Five New Jersey foods that feed the Garden State and beyond

When you think about food in the Garden State, you might think of pork roll, egg and cheese, the old-fashioned diner, boardwalk food, and the local pizzeria. But five foods are inherently New Jersey, and some were invented here in the Garden State.

You probably didn’t even know it.

New Jersey is known around the country for its great food. Italian food, pizza, bagels, delis, and boardwalk food are our most thought-of food, but if you look deeper, you’ll find some unexpected foods that make up the core of the extremely diverse New Jersey food items.

Favorite foods differ depending on which part of the state you’re in. In North Jersey, bagel shops, pizzerias, and delis are the go-to food places for locals. You’ll find different types of pizza in the Philadelphia area, including regional-specific tomato pies, cheesesteaks, and hoagies.

You’ll find cheesesteaks, salt water taffy, and sausage and pepper subs at the Jersey Shore.

But five foods have been the foundation of New Jersey’s food industry, and you probably don’t even know it.

The first is Goya Foods. Every supermarket and corner bodega in America carries Goya brand products, but you might not know that Goya is a New Jersey-based business. Based in Jersey City, Goya is one of the world’s largest makers of Latino food products.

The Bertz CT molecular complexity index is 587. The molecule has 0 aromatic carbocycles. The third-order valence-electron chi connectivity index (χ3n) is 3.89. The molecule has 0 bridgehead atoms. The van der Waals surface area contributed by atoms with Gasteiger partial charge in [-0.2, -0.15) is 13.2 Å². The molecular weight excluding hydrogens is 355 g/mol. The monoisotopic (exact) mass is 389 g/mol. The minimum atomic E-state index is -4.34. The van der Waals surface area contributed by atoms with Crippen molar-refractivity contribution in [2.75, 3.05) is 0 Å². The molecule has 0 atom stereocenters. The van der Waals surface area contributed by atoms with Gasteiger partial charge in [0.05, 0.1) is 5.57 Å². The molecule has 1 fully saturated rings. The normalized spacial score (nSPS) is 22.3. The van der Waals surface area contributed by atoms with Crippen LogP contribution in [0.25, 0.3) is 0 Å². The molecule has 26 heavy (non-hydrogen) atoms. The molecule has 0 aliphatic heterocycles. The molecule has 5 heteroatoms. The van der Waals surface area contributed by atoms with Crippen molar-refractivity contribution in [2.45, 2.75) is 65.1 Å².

When you think of Jersey, you might not think of Campbell’s Soup, but guess what? It all started right here in Jersey. The Campbell’s Soup Company started in Camden in 1869 before becoming an international brand.

Another worldwide staple from New Jersey is the M&M. The favorite chocolate treats coated in a candy shell are made at Hackettstown’s manufacturing plant. M&Ms have been made in New Jersey since 1958.

Speaking of chocolate and sugar goodness, the Oreo cookie was also historically a New Jersey-manufactured item. Sadly, in 2001, after 63 years, Nabisco closed its plant in New Jersey.

New Jersey is home to one of America’s largest populations of Jewish residents, so it should be no surprise that the most iconic Jewish and Kosher food brands hail from New Jersey. Manischewitz is known for its delicious kosher dessert wines and matzo crackers. While the wine is made in New York, the company’s headquarters is in Jersey City, and they operate a manufacturing plant in Newark.

Jews around America love both, and yes, they’re both made right here, in Newark at the company’s 200,000-square-foot manufacturing facility.

You can’t mention food that is ironically New Jersey without giving an honorable mention to Taylor Pork Roll. Pork Roll, or if you live in North Jersey and ‘incorrectly’ call it Taylor Ham, is made right here in New Jersey.

Other notable iconic Jersey foods include the diner, where we’re the diner capital of the world with over 500 privately owned diners statewide; salt water taffy made at the Jersey Shore; Jersey Mike’s Subs; and the local pizzeria.

When it comes to traditional Jersey foods, we claim ownership of disco fries, Italian hot dogs, sloppy Joe’s, tomato pies, sausage and pepper sandwiches, pepper and egg sandwiches, and the hard roll with butter.

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